Hi Kurt, thanks for joining me.
First of all, congratulations, as #26 of the current Astro City series marked 20 years since we first entered AC's city limits. In fact, when I was reading through Life in the Big City a few weeks ago, I couldn't help but laugh when at the end of the book you note the constant back-and-forth faxing that would take place between you, Brent & Alex.
Presumably your fax machine is a bit less active and I was wondering, for better or worse, what else has changed in the past 20 years?
Yes, the fax machine went to the great technology-recycling facility in the sky some years ago — or else it’s hiding somewhere in the garage of basement with other clutter. Its place of pride is occupied by a sleek, modern-looking scanner/printer/copier. Sorry, fax machine! It was very nice working with you all those years!
Beyond that, though, it’s surprising how much hasn’t changed. We still back-and-forth sketches among Brent, Alex and me, but we do it by e-mail now. And I e-mail the scripts instead of FedExing them. But for me, I still talk to Brent, Alex and others (John Roshell, Molly Mahan, Alex Sinclair and others) by phone, still type my scripts on a keyboard…
Brent now draws the book digitally, which is probably the biggest change. He’s described it as finally having a drawing tool that does what his brain wants it to instead of what his wrist can approximate. And I write in FinalDraft instead of Microsoft Word, which is much easier and more convenient for formatting.
But most of it fits the same pattern. I’ll write a script, talking to Brent and Alex along the way if I need to bounce ideas off them or we need to get character designs going. Brent does page roughs, and we talk them over to make sure the storytelling is as strong as we can make it. Then he does the final art. It goes to the colorist, I rewrite the script to fit what he’s drawn better, and that goes to JG and Comicraft, and it all gets brought together at the end, with a gorgeous cover by Alex. Even on the book collections, while we may be delivering sketchbook material to JG differently, the back-and-forth of designing it is eternal. Nothing beats talking stuff through.
Of course, twenty years ago we were at Image and my wife Ann was trying to keep us all on schedule, and today we’ve been through Image, Homage, Wildstorm and now Vertigo, and chased off a clutch of editors along the way, so now it’s Molly Mahan who tears her hair out trying to keep us on schedule (and managing it, for the most part!).
But wandering around the house thinking about characters, outlining on yellow legal pads, banging away at a (more modern) keyboard, talking on the phone (an iPhone now), it’s using a few new tools for a time-tested process…
Wow, that sounds like an amazingly collaborative process.
Early on in your run on the Avengers we get a few issues with the Squadron Supreme which, first of all, just made me curious, was this an editorial-driven inclusion? Or is the SS something you personally wanted to include?
Whenever possible, I try to work closely with the rest of the creative team, so we’re all pulling together to make the books the best we can, rather than just doing our parts of it separately. Going over layouts with Brent or with Ben Dewey on AUTUMNLANDS, and getting input from Ben, Brent, Alex, whoever, it makes the end result feel more like it’s one united vision, I think.
We changed the script in AUTUMNLANDS 1 because of stuff Jordie Bellaire noticed. I love that. I want everyone to feel like they’re part of making the whole book better, instead of feeling like they’re walled off in a pigeonhole.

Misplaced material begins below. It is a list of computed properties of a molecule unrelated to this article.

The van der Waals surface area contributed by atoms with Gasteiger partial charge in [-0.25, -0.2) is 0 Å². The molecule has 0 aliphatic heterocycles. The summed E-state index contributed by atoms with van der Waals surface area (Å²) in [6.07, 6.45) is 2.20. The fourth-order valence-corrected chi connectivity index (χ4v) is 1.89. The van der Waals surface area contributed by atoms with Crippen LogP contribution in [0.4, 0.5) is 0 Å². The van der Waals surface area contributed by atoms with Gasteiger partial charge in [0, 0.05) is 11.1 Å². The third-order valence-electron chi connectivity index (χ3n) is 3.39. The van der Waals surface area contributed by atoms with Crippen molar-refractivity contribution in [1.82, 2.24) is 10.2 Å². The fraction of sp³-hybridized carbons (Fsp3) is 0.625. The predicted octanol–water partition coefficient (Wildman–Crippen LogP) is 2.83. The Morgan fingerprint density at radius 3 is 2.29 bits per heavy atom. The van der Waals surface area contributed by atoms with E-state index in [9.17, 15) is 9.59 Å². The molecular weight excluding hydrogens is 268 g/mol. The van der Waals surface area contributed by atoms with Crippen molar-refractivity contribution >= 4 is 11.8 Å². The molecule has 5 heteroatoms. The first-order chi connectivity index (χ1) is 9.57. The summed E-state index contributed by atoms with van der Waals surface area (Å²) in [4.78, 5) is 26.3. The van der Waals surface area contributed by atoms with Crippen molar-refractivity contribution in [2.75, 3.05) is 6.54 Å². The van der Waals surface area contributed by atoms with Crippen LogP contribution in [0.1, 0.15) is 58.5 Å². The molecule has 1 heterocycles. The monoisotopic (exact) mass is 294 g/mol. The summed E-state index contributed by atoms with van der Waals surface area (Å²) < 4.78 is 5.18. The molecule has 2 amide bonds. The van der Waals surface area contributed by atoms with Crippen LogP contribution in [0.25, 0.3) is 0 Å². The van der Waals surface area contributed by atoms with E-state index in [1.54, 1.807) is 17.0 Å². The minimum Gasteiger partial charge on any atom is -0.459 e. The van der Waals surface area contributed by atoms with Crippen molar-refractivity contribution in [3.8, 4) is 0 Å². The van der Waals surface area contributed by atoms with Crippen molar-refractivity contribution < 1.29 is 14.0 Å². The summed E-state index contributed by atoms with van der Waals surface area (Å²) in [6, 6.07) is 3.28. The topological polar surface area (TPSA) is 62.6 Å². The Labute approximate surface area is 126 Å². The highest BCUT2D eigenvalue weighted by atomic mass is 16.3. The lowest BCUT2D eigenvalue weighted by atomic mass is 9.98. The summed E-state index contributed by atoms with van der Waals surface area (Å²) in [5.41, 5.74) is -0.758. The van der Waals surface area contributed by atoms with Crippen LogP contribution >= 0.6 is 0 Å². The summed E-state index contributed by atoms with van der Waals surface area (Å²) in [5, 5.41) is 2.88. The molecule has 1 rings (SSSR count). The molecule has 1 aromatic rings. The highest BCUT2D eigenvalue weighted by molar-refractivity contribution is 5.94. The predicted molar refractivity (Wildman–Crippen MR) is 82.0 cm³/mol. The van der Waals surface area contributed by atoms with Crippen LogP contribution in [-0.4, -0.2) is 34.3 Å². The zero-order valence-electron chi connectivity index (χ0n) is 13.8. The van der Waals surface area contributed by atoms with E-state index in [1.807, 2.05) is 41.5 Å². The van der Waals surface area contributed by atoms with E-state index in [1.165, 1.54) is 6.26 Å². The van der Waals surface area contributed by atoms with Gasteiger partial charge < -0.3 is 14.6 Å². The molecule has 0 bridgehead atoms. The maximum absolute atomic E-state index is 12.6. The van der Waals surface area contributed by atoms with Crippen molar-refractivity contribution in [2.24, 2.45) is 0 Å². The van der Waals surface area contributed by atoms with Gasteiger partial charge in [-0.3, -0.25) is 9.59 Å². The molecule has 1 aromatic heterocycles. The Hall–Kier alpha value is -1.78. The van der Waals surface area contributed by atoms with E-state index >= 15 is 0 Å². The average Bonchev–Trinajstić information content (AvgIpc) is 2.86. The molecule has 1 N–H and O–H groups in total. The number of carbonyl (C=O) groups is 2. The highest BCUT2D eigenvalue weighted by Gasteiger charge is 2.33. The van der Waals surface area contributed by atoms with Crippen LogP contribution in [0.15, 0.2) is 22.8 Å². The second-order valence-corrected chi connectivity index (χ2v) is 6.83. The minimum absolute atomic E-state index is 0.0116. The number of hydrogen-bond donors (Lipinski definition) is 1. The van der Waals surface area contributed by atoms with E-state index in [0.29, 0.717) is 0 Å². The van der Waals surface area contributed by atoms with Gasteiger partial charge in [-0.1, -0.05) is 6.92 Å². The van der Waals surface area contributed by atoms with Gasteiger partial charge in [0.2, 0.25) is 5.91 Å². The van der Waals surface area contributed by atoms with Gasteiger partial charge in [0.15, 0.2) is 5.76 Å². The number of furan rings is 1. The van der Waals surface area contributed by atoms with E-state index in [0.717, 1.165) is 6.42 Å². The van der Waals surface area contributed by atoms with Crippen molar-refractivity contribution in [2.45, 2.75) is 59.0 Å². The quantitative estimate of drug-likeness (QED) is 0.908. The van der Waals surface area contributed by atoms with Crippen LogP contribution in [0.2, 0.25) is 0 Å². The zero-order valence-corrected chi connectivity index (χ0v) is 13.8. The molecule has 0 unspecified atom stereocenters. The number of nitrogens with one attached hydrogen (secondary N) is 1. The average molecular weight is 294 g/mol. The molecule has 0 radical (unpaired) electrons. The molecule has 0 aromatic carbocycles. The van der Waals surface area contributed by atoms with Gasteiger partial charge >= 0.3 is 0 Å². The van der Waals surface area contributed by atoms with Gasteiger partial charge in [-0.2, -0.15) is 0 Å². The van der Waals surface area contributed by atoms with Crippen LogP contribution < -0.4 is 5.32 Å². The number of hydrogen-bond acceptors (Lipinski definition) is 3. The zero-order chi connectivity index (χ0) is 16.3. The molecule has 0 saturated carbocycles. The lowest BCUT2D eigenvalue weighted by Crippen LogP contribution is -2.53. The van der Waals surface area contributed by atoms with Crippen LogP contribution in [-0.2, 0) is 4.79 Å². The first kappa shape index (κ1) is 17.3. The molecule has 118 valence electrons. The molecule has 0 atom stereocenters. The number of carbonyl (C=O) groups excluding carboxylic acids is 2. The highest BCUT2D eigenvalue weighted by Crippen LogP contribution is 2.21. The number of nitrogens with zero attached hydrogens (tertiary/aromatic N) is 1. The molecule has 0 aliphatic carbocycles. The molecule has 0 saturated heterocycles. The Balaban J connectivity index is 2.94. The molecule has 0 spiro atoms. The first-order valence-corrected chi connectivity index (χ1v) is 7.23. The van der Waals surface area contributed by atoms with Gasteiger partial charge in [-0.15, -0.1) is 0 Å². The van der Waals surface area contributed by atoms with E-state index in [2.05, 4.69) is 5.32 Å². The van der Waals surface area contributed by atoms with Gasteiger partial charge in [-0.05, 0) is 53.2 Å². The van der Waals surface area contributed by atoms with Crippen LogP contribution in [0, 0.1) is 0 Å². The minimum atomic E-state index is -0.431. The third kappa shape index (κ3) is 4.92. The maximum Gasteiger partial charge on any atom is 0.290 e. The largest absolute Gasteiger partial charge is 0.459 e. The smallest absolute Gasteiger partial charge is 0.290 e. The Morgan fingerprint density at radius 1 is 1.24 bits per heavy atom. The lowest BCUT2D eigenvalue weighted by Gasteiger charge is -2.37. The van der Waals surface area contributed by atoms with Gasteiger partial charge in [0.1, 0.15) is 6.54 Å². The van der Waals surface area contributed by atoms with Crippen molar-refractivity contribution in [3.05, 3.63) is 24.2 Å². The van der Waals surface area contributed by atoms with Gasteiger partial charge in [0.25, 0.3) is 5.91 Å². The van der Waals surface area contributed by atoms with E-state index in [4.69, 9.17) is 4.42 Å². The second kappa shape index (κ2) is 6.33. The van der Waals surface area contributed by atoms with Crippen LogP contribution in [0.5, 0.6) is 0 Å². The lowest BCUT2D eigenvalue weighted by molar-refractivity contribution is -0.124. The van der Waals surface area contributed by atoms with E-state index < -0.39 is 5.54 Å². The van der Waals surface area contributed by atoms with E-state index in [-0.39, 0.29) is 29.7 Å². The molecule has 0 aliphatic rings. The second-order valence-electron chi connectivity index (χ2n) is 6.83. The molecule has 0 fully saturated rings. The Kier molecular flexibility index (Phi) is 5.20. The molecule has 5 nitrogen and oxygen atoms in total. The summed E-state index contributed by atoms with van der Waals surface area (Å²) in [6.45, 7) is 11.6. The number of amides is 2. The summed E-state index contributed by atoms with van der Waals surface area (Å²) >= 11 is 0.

It’s more work that way, but it’s also more fun, if you’re working with people who get into that approach.
My idea. I’ve always liked the Squadron Supreme, and I first encountered them when George was drawing AVENGERS back in the 1970s. So it seemed appropriate to bring them back while George was on the book then. And it was fun to have them accuse the Avengers of being fakes.
The Squadron's guest appearance actually highlighted for me the difference between analogue vs. homage. Are there characters in Astro City who you use one way or the other?
I've seen attempts online to compare AC's trinity, of Samaritan, Winged Victory and The Confessor, to DC's Big Three, and there is definitely something familiar about the Furst Family and another famous FF team, but that's about it as far as even anything close to analogues go.
I don’t try to use anyone in ASTRO CITY as an analogue. There are people in the audience who see every character we introduce as a stand-in for someone else, but that’s not really how we approach it. I wanted archetypes, character who it’s easy to understand from a distance, because we’d see the heroes in the background a lot. But I didn’t so much want “a Superman character” or a “Batman character,” so much as I wanted “a noble savior type” or “a nighttime vigilante type.”
Batman’s the primo example of that kind of character in comics, but there are lots of them, even pulp characters that predate Batman and influenced him, like The Shadow. So with the Confessor, I’m not trying to tell Batman stories — I literally can’t tell the same kinds of stories with the Confessor as I can with Batman, due to the Confessor being, well, who he is. But I want to explore the idea of the scary vigilante hero from a different angle, so the Confessor lets me do that.
So the Confessor is like Batman in a general way, like many characters are like Batman. But he’s got a different name, costume, powers, personality, history, origin, motivation…he’s not avenging his parents or spending his days as a wealthy young man about town, he doesn’t have a butler or a mansion, etc. etc. Superman’s a savior-type and so is Samaritan, but once again, aside from the different name and appearance, they have different powers, histories and motivations. It just wouldn’t be possible to do the story we did in ASTRO CITY 1 with Superman, because Superman’s got Lois and Jimmy and other facets to his life that vent the pressure.
The First Family — I really looked for a name that wasn’t “F.F.,” but damn, it just fit — were inspired as much by the Fondas and the Forsythe Saga as by the Fantastic Four (the literal seed of the team was the question “If Bridget Fonda grew up in a family of superheroes instead of actors, what would she think about it? How would she feel?”), and there’s certainly FF influence there, but the point was to explore the idea of a multi-generational “hero family” rather than specifically analogue to the FF.